The future of festivals


By Oliver Van Aken

Flashing Lights// On Saturday, September 18th, Green Day was the closing act at Life is Beautiful. Fans from all over the world enjoyed their music, many of which were mask-free.(Photo by Oliver Van Aken)

As music fans across the world rejoice at the return of live music, one starts to fathom the inevitable consequences society will face as the pandemic continues. Although there are precautions music fans across all genres can take such as mask-wearing, limit sharing of food/drink, and especially getting vaccinated, there still are a lot of opportunities for Coronavirus to spread among the crowds. However, if concerts and festivals can maintain legal regulations and uphold moral obligations to an extent, should they be allowed to perform? What does that sound like for the music world?

“I’m very excited I can go to a concert or music festival again,” senior Zach Katz said. “It’s been a pretty decent time since I could experience that kind of stuff, and I’m glad I can once more before I leave high school.”

“Life is Beautiful” is a well-known music festival that also features art exhibits and comedy shows; also, the festival is hosted every year in Downtown Las Vegas. Vegas locals and tourists alike all make their way to the festival grounds every September to witness varying artists from LANY to Modest Mouse. However, after not being held in 2020, within the early days of the pandemic, due to concerns about Coronavirus, Life is Beautiful resurrected this year from Sept. 17th-19th. With that being said, masses of people, almost all of which were unmasked, returned to the festival to witness headliners Tame Impala, Green Day, and Billie Eilish. 

“My favorite concert at Life is Beautiful was Green Day,” senior Ava Azucenas said. “They’ve been one of my favorite bands for a long time and I love their lead singer.”

With droves of attendees coming into close proximity at the festival, Life is Beautiful Administration had to create a Health and Safety Code. The code states that all attendees must have documentation of their vaccination record on their person at all times. They market the most convenient way would be to download the “CLEAR” application on a mobile device, where an attendee can apply their vaccination card and ID in exchange for a virtual pass that allows quick entry. The “CLEAR” application is also being utilized for quick entry into events across the nation such as MLB and NFL games. Other viable documentation includes having a copy of a vaccination card, having the actual vaccination card itself on hand, or having a picture of the vaccination card saved on a mobile device. Attendees who are not vaccinated are required to provide proof of a negative PCR or Antigen Coronavirus test that was administered up to 72 hours before the festival. For vaccinated guests, mask-wearing is optional; however, unvaccinated guests are encouraged to wear masks at all times.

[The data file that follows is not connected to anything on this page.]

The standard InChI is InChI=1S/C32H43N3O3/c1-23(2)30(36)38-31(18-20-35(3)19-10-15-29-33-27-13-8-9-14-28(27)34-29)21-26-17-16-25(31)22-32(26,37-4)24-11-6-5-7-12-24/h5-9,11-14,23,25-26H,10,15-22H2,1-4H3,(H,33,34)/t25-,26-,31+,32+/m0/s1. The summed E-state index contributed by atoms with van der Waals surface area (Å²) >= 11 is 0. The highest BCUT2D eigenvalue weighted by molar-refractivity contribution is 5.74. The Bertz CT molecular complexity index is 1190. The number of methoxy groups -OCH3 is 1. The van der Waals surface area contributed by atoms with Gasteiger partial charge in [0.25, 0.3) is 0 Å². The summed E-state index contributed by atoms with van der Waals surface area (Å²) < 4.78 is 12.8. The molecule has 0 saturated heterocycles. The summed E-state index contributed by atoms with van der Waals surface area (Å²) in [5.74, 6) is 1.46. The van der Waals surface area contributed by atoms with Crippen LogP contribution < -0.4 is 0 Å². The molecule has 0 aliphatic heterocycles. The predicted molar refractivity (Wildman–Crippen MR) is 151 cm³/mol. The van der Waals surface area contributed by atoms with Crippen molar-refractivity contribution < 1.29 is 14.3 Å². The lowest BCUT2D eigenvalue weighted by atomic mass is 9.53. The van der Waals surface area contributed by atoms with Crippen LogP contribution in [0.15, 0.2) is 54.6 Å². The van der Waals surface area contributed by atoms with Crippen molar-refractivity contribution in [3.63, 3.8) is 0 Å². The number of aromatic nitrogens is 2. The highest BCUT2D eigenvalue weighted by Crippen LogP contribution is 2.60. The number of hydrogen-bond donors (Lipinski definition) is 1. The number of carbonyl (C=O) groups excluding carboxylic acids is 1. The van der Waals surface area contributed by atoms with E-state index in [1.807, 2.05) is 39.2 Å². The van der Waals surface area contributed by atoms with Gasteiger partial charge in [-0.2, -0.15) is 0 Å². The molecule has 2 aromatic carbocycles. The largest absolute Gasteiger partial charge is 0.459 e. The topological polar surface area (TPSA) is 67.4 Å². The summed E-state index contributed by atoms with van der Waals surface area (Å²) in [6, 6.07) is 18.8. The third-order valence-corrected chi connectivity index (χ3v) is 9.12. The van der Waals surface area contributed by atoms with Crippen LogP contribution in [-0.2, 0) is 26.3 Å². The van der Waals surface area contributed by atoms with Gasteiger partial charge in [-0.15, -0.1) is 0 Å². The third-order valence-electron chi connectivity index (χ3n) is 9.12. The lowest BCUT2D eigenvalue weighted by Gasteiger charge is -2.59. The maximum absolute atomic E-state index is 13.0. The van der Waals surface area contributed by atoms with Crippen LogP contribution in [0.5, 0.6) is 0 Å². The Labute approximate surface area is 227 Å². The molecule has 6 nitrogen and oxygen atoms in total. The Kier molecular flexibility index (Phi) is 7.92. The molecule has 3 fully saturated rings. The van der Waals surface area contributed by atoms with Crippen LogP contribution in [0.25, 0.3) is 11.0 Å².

“I didn’t really have an issue with Life is Beautiful’s health policies,” Senior Carly Broth said. “But I do question if their attempts at limiting Coronavirus were even efficient.”

Festivals yet to come, such as another Las Vegas Music Festival, “Day N Vegas”, have adopted similar health and safety policies with regards to vaccination status and mask-wearing. This displays how the future of festivals will be for the most part maskless, yet require vaccination records or a negative test. Possible spread of Coronavirus has not been reported yet from festivals such as Life is Beautiful; however, that doesn’t mean the virus or variants aren’t making their way past the gates and onto the stages. The only way to see whether or not music festivals have a place in an ongoing pandemic is to wait for either drastic or minimal results to come in.

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Oliver Van Aken is a Junior, and this is his 3rd year on “The Roar” staff. This is also his 2nd year being editor, this year he is Opinion Editor. Oliver loves writing features and opinion pieces, especially ones related to current events. In his spare time he enjoys gardening, yoga, reading, and finding new music. He also performs community service work through Young Men’s Service League. Oliver intends on finishing High School and going to college for a degree Journalism/Economics.